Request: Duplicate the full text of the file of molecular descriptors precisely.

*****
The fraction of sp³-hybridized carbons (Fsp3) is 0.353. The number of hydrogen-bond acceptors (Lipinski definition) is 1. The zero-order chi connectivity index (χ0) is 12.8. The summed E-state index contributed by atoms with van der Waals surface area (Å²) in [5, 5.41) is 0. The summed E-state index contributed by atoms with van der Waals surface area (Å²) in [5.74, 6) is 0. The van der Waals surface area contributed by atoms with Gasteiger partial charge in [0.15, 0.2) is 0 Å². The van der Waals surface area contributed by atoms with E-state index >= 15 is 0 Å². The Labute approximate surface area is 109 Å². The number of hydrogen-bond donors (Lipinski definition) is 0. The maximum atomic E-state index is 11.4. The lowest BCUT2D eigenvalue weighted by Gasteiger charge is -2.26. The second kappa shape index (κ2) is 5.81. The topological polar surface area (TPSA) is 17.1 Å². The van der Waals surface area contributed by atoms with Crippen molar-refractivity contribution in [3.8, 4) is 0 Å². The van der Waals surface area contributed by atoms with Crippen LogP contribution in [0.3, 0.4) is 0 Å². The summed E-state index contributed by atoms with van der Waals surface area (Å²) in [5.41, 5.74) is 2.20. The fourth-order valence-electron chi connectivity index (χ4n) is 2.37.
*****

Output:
The fraction of sp³-hybridized carbons (Fsp3) is 0.353. The number of hydrogen-bond acceptors (Lipinski definition) is 1. The zero-order chi connectivity index (χ0) is 12.8. The summed E-state index contributed by atoms with van der Waals surface area (Å²) in [5, 5.41) is 0. The summed E-state index contributed by atoms with van der Waals surface area (Å²) in [5.74, 6) is 0. The van der Waals surface area contributed by atoms with Gasteiger partial charge in [0.15, 0.2) is 0 Å². The van der Waals surface area contributed by atoms with E-state index >= 15 is 0 Å². The Labute approximate surface area is 109 Å². The number of hydrogen-bond donors (Lipinski definition) is 0. The maximum atomic E-state index is 11.4. The lowest BCUT2D eigenvalue weighted by Gasteiger charge is -2.26. The second kappa shape index (κ2) is 5.81. The topological polar surface area (TPSA) is 17.1 Å². The van der Waals surface area contributed by atoms with Crippen molar-refractivity contribution in [3.8, 4) is 0 Å². The van der Waals surface area contributed by atoms with Crippen LogP contribution in [0.3, 0.4) is 0 Å². The summed E-state index contributed by atoms with van der Waals surface area (Å²) in [5.41, 5.74) is 2.20. The fourth-order valence-electron chi connectivity index (χ4n) is 2.37.